Updated: May 1, 2014 at 7:24 am
Sightings of bears roaming backyards and rummaging through trash cans in northern Colorado Springs had residents buzzing Wednesday morning.
Colorado Parks and Wildlife spokeswoman Abbie Walls confirmed a female bear and her two cubs were seen in the area off East Woodmen Road and East Rockrimmon Boulevard.
"We are aware of the bears and our wildlife district manager is out looking for them," Walls said.
The search for the bears was called off after several hours, but Walls said wildlife personnel would pay close attention to the area in case the bears returned.
If they were all captured, the mother and her cubs would be kept together and moved to a location far away from any populated areas.
With 10 reports of bear sightings in El Paso County so far this year, Walls said its not unusual to see bears and other wildlife in areas close to cities as spring begins. Coming out of hibernation, the bears are hungry and will find the closest food source, often in people's trash cans.
Parks officials constantly ask the public to keep any food source out of bears' reach, for everyone's protection.
"The best thing everyone can do is keep their trash locked up, or inside a garage, until the morning of trash pick up," Walls said. "Keep grills clean, too, because bears have very sensitive noses and they will smell any food scent from miles away."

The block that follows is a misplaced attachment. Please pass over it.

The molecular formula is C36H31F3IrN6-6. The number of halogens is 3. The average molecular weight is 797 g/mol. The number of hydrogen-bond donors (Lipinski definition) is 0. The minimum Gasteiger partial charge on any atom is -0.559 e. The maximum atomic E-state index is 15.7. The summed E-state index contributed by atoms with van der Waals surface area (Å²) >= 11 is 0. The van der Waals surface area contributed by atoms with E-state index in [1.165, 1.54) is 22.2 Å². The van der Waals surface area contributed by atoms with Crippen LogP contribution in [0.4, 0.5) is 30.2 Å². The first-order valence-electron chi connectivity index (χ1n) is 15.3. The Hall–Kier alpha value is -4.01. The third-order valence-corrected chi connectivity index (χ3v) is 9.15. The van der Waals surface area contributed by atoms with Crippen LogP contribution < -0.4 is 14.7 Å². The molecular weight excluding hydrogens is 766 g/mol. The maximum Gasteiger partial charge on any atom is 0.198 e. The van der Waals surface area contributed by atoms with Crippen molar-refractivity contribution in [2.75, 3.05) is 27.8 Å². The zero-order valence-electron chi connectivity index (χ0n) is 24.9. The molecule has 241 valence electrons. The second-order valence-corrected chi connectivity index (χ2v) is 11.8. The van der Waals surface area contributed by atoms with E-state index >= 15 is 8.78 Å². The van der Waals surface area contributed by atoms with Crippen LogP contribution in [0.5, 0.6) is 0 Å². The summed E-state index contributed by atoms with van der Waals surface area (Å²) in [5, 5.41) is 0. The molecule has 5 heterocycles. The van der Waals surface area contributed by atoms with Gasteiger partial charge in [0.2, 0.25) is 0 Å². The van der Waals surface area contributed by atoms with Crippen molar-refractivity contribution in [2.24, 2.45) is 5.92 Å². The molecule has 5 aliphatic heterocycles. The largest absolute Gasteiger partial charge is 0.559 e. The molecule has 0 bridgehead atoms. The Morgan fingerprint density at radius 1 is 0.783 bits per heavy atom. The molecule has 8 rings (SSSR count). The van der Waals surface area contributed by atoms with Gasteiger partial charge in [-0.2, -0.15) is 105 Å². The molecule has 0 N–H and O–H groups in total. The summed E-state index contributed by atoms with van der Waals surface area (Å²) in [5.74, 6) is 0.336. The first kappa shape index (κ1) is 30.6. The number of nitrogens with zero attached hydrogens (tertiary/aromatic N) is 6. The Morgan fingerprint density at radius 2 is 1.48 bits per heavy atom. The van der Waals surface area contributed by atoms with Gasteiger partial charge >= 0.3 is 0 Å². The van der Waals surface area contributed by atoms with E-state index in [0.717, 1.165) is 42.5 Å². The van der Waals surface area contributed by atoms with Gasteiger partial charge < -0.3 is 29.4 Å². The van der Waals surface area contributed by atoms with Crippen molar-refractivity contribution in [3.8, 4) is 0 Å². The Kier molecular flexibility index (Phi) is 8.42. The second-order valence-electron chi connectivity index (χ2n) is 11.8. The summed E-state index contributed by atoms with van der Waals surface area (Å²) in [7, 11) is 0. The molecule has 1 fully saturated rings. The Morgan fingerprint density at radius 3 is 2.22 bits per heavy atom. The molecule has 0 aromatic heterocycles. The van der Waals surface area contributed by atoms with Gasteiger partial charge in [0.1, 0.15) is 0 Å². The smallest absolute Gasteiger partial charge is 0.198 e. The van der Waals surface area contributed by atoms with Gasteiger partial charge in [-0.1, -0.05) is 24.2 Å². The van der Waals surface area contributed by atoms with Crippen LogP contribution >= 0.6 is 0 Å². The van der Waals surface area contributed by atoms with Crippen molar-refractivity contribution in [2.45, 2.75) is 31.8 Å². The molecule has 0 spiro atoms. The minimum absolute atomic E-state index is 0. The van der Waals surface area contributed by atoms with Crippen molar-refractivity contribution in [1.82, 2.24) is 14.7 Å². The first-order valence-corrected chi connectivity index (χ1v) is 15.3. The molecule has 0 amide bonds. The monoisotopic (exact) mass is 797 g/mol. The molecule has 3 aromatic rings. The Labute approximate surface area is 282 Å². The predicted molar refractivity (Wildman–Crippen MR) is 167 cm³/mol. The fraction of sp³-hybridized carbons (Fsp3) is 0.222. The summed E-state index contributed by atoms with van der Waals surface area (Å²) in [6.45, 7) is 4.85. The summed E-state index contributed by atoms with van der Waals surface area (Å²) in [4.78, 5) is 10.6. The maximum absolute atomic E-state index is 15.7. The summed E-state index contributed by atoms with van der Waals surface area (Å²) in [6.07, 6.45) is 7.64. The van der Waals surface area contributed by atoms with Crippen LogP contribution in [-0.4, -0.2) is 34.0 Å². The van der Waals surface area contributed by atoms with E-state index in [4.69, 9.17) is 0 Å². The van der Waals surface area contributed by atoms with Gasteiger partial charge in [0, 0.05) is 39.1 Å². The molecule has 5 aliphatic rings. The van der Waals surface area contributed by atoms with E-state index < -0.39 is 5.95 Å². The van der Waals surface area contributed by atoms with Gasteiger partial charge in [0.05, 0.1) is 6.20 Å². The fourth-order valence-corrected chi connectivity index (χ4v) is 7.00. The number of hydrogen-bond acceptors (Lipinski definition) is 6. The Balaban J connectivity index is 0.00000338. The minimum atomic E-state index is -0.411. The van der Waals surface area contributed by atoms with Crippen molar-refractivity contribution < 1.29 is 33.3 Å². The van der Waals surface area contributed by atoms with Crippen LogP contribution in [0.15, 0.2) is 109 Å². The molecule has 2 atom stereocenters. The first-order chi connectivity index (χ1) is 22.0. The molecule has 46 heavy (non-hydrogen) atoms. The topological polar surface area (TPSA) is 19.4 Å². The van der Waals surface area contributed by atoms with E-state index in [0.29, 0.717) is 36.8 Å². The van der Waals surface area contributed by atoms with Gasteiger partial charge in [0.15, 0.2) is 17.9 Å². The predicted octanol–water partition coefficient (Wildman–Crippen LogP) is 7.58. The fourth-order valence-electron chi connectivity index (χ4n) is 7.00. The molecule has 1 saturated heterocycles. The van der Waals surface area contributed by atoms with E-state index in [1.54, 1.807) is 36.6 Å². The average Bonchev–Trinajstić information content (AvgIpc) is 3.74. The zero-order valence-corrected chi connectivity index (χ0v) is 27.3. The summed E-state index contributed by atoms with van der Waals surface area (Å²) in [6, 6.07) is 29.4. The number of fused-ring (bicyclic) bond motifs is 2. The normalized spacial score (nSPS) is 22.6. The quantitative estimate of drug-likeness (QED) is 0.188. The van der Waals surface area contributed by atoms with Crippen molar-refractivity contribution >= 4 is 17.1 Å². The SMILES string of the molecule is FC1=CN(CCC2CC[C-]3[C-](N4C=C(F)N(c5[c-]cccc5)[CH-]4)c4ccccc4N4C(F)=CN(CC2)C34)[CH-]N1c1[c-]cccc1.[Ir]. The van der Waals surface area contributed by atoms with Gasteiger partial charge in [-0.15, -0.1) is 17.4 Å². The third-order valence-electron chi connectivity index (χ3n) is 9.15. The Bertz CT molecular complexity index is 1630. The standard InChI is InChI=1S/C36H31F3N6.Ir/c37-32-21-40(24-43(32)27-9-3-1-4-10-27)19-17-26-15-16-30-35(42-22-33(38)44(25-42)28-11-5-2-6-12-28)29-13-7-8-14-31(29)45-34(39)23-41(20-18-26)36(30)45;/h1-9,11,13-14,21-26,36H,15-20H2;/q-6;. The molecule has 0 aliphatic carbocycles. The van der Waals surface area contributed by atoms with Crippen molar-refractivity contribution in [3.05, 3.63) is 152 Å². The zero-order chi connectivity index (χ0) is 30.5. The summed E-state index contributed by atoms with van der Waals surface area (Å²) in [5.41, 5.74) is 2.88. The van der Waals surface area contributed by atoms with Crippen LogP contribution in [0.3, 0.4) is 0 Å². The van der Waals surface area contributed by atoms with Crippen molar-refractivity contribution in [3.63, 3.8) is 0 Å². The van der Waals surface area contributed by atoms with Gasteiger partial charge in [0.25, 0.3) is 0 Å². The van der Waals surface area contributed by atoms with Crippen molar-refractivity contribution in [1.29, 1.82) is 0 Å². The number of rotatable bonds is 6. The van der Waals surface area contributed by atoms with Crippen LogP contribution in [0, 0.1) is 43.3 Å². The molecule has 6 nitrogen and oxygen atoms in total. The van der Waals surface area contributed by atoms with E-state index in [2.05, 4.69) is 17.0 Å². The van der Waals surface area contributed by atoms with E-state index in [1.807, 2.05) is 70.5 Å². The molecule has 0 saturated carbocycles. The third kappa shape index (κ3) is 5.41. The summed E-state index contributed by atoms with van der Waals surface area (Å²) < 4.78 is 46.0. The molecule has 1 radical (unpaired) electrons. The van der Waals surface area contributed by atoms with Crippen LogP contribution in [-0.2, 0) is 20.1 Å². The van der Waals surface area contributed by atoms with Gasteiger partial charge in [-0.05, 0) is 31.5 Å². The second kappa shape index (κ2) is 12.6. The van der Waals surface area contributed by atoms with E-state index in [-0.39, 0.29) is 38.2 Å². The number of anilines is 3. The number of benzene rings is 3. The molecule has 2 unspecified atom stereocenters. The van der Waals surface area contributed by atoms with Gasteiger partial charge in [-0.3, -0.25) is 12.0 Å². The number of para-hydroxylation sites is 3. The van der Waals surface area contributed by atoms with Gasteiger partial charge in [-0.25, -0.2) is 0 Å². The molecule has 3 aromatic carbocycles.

Although admiring wildlife close to home is one of Colorado Springs' attractions, Walls said residents need to do so from afar and should make the bears feel unwelcome in their neighborhoods.
"They remember every place where they've been able to find food and they will keep coming back," Walls said. "If they get into your yard, yell at them and make lots of noise. They are much more scared of you, and the last thing we want is the bears getting comfortable with people."
In 2013, parks officials trapped and relocated 15 bears and put down 16, all from Area 14, which includes El Paso, Teller, Lincoln and Kit Carson counties and a small portion of Elbert County, Walls said.
Statewide, parks officials relocated 96 bears and put down 114 last year, Walls said.
In Colorado, wildlife officials use a two-strike approach for wildlife that has any contact with humans, Walls said. The first time, they will capture, tag and relocate the animal to a remote location. The second time the animal has to be put down, although Walls stressed that is never something Parks and Wildlife want to do.
Anyone can call Parks and Wildlife at (719) 227-5200 to report wildlife sightings.